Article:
“hang tag” or some similar device to more thoroughly describe the

Remember that karat or metal quality stamps are never required under
U.S. law, unless you’re also making a point of selling the item as
some particular metal quality. The main points are that IF you mark
the quality, you then must also mark the trademark, and that if you
mark the quality, then the metal purities much fall within the legal
standards for that mark. But common sense has always had a place in
the law, and this is no different. If your piece doesn’t have
obvious construction of two metals, and a consumer could easily
misconstrue the marks to mean something other than the truth, then
you’re better off not marking the quality of the metal. And if the
construction can be better described in a descriptive paragraph on a
hang tag, then do it that way. This IS, actually legal to do. Put
your trademark on the hang tag too. The hang tag need only be of
such a nature that you can be reasonably sure that the final
consumer will get it and can see it and read it at the time of
purchase. It need not be permanently attaached to the item.


Karen, Some of my rings are made with pure platinum and 18K gold,
worked into one knot together. I seldom stamp such pieces at all, or
just with my initials, since I’ve never been able to figure out what
it ought to get.

On the other hand, every piece is instantly identifiable, and is
accompanied by paperwork that describes its composition in
reasonable detail, so the customer is not left in the dark.


(On a bright note, the government apparently has no problem with

The law states that all the marks must be consistent. So, if you
hand sign the work then do the quality marks by hand, too.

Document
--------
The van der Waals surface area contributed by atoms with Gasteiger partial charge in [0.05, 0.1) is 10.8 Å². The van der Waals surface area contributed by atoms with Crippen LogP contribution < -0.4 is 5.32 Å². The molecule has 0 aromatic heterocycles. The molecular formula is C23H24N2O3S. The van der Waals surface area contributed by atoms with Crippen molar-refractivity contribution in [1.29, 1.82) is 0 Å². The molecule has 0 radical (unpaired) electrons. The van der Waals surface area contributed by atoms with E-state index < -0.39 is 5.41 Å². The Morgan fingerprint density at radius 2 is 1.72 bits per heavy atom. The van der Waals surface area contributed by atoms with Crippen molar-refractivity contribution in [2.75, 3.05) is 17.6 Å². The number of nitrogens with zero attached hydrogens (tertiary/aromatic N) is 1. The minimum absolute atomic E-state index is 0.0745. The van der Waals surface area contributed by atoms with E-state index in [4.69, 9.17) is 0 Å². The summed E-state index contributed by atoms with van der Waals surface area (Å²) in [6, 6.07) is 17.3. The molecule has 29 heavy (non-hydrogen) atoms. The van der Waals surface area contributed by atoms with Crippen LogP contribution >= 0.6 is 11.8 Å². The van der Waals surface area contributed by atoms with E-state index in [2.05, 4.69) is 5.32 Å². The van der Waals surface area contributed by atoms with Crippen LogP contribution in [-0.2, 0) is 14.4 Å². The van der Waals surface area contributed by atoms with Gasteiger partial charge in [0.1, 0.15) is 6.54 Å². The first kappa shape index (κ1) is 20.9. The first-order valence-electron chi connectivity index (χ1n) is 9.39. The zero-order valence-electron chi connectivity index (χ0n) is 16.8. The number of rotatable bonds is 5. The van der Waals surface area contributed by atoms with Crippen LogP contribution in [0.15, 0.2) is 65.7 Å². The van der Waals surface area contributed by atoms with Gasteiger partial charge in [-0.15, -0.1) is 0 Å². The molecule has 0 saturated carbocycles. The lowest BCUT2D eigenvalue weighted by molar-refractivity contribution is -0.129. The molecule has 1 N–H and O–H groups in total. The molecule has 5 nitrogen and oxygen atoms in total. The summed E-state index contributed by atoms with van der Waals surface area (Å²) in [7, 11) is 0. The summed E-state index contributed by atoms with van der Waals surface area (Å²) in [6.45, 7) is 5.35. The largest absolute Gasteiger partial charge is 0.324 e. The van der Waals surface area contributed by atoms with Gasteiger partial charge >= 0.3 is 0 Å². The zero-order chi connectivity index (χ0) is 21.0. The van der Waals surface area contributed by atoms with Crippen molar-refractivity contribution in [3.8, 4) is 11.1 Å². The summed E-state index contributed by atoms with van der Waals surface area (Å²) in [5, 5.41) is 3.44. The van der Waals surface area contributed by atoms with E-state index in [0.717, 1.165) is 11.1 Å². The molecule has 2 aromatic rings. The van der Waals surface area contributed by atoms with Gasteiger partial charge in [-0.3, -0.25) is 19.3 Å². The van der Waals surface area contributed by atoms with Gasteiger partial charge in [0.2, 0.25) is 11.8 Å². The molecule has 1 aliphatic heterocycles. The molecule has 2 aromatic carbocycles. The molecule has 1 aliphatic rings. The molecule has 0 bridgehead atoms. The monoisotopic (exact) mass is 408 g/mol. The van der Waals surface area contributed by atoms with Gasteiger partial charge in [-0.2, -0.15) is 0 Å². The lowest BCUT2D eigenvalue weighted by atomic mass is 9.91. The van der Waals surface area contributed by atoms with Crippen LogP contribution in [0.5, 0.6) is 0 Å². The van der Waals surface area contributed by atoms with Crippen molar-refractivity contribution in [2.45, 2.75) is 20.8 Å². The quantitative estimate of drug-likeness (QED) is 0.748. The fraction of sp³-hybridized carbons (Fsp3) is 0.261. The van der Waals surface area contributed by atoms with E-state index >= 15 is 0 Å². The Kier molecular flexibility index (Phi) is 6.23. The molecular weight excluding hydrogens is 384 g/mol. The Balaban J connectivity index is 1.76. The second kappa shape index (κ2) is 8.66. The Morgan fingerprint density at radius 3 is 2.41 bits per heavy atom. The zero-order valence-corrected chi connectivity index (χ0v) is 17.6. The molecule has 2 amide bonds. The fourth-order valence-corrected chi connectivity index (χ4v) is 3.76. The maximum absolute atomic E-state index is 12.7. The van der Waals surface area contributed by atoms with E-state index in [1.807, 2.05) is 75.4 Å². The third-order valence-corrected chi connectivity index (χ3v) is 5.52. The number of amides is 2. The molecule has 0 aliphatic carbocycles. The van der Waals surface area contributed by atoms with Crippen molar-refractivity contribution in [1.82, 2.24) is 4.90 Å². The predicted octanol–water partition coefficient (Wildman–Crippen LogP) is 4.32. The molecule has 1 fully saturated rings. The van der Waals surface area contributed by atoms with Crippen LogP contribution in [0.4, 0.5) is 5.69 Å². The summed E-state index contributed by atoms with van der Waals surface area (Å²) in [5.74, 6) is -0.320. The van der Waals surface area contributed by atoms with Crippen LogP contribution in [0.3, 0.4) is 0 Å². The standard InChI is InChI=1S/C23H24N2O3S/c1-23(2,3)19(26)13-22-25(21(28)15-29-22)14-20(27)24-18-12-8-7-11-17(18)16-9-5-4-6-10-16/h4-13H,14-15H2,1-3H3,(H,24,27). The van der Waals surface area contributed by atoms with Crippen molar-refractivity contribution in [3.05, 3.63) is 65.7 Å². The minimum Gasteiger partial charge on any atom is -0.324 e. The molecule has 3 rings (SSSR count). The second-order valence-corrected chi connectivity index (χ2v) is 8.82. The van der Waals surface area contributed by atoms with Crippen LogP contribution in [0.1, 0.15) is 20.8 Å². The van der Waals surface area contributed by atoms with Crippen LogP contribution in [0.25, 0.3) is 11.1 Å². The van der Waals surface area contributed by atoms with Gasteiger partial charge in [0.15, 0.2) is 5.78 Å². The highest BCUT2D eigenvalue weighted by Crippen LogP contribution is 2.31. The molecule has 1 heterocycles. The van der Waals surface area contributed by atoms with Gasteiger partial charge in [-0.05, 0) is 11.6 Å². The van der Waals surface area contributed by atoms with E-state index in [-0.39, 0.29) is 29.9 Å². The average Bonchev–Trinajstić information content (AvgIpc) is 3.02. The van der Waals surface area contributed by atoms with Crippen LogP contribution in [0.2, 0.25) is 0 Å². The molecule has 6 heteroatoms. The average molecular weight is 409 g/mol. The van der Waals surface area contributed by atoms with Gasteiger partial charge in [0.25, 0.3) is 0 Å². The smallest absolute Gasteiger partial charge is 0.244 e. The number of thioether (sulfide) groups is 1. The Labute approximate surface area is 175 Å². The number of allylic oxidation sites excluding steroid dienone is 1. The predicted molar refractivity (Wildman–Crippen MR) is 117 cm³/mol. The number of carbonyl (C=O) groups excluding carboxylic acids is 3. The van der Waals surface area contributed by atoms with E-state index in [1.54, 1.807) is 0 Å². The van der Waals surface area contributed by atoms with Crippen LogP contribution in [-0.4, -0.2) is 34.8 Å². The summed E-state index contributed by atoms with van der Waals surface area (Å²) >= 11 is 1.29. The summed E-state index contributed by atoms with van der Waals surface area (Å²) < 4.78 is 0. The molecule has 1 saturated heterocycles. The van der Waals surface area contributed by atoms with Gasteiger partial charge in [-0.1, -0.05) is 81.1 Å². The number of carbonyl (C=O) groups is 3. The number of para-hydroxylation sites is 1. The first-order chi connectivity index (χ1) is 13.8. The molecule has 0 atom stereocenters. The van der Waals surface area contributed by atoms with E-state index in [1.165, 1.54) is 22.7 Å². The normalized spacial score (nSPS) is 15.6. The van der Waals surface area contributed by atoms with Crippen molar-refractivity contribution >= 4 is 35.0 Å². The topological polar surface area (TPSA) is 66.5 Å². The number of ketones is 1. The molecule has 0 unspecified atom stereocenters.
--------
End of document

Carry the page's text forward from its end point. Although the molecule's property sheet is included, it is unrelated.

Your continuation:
Otherwise, you are technically in violation.

Trademarks don’t have to be registered to be used. In fact, you
can’t even register a trademark until it’s been used for 1 year.

Happy stamping!

Stamping laws are complicated, but your scenario is clear cut. You
have used two identifiable metals, .999 platinum which you can
identify with pt or plat, and 24k gold which you can identify with
24K. It is permissible to identify more than one metal in jewelry.
Had the platinum you used been a 90/10 type of metal (10% alloy),
you would have to stamp 90/10.

    The law states that all the marks must be consistent.  So, if
you hand sign the work then do the quality marks by hand, too. 

IANAL but this makes no sense to me and I doubt there is any law to
back it up.

    Trademarks don't have to be registered to be used. 

Very true.

 In fact, you can't even register a trademark until it's been used
for 1 year. 

Very FALSE. You can register with only “intent to use” but you don’t
get full rights/finality till you do have the mark in use and have
certified that in writing with examples. There is absolutely no “1
year” federal requirement as you can clearly see by reading the
federal law here It
is remotely possible that some state may have a “1 year” law for that
state’s trademark registration but I doubt it since it makes
interferences and chicanery much more probable and possible.

James E. White Inventor, Marketer, and Author of “Will It Sell? How to
Determine If Your Invention Is Profitably Marketable (Before Wasting
Money on a Patent)”

I have a question related to this subject. I work primarily with
gold and silver. But occasionally, I will have a piece that
incorporates silver and brass and/or copper. Do I need to stamp for
brass and copper?

JoAnna Kelleher, Director of Operations
Pearl Exotics Trading Company